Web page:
The Website Changed, I’m Lost

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website changed

The Website Changed, I’m Lost

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Boredom makes most people feel unhappy. It may also inspire them to find something to do, something that takes up time and changes the outcome. In a technology driven world, most of us are logging on. What feeling do you have when you notice the website changed?

Most of us like and enjoy progress. Many of us hate relearning something that we see no value in, is a website change a customer service story. You bet, because all of the users of the site are customers.

Website Changed

Passwords are necessary to hold back the hackers. Even people who leave their Facebook page open on their phone may be surprised to find some silly post one of their otherwise bored teenagers decided to playfully do on their behalf.

I’m not sure if this applies to everyone, but for some reason I have a visual connection with remembering my password. Change my log in screen and I can’t remember the password.

Passwords are annoying and represent one of the pains we are currently dealing with as a user. There must be a better way.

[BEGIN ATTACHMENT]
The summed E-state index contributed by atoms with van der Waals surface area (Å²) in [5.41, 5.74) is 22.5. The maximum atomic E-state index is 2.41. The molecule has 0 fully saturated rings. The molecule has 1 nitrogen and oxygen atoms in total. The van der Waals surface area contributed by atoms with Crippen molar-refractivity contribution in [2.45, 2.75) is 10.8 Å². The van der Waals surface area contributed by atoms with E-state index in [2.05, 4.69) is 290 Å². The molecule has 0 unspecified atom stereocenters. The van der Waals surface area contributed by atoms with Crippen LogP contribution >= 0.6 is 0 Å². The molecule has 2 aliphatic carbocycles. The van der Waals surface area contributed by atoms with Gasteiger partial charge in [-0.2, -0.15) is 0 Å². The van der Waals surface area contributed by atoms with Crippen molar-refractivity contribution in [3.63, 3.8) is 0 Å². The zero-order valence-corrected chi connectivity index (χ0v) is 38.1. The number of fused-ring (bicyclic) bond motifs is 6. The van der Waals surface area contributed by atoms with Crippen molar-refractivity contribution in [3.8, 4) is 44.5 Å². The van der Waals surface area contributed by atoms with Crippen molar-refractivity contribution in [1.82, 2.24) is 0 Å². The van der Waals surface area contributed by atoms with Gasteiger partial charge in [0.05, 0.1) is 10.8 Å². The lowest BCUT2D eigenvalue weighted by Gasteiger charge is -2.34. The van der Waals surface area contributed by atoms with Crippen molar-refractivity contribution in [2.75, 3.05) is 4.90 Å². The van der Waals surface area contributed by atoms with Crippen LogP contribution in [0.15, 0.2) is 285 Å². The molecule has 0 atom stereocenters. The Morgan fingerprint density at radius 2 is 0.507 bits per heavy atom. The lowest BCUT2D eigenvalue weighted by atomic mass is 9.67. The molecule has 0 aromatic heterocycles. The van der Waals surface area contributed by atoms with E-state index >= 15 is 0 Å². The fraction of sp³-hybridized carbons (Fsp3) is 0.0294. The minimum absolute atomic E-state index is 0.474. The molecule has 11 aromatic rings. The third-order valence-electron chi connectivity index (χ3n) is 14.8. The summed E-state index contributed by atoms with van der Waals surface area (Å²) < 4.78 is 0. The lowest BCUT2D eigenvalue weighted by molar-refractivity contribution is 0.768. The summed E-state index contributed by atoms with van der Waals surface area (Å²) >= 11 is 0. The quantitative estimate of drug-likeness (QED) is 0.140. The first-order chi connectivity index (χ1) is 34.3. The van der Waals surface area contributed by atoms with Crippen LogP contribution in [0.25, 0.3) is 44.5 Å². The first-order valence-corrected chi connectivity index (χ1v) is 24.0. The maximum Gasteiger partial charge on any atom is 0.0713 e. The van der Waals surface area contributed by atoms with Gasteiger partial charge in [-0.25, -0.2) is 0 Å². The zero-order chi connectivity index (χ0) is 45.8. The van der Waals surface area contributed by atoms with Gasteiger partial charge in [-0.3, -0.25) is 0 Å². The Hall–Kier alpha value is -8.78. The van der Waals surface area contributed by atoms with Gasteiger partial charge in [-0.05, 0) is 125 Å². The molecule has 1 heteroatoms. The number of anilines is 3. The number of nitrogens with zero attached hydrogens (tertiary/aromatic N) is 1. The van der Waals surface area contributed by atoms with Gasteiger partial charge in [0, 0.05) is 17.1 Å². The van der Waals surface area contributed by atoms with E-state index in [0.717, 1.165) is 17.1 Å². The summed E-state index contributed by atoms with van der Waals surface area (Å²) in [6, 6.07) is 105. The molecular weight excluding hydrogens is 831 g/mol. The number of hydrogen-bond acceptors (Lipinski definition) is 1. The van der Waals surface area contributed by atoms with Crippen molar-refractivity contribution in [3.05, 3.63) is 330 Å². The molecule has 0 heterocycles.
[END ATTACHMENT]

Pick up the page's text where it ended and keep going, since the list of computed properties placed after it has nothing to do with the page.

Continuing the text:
Websites are a touch point with your customer. They are supposed to be easy to use, intuitive, and friendly. Are they?

Perhaps we can suggest that some of them are, or even that many of them are—until they change. Then we might become lost.

Standards of Communication

There is an attempt at standards. Green buttons should be for go, buttons labeled “next” should move us forward, and “submit” should indicate that we are sending the information. Most work in this manner but not all.

The websites that we use, the standards that we become accustom to, and the buttons that we click are a form of communication. Communication is the foundation for building an exceptional customer experience.

Knowing how to fix the website, how to make it better when you are bored, or when you believe that it is getting stale may involve technical skills, but to keep customers happy it is more about communication.


Dennis E. Gilbert is a business consultant, speaker (CSPTM), and corporate trainer that specializes in helping businesses and individuals accelerate their leadership, their team, and their success. He is a five-time author and some of his work includes, #CustServ The Customer Service Culture, and Forgotten Respect, Navigating A Multigenerational Workforce. Reach him through his website at or by calling +1 646.546.5553.

Dennis Gilbert on Google+

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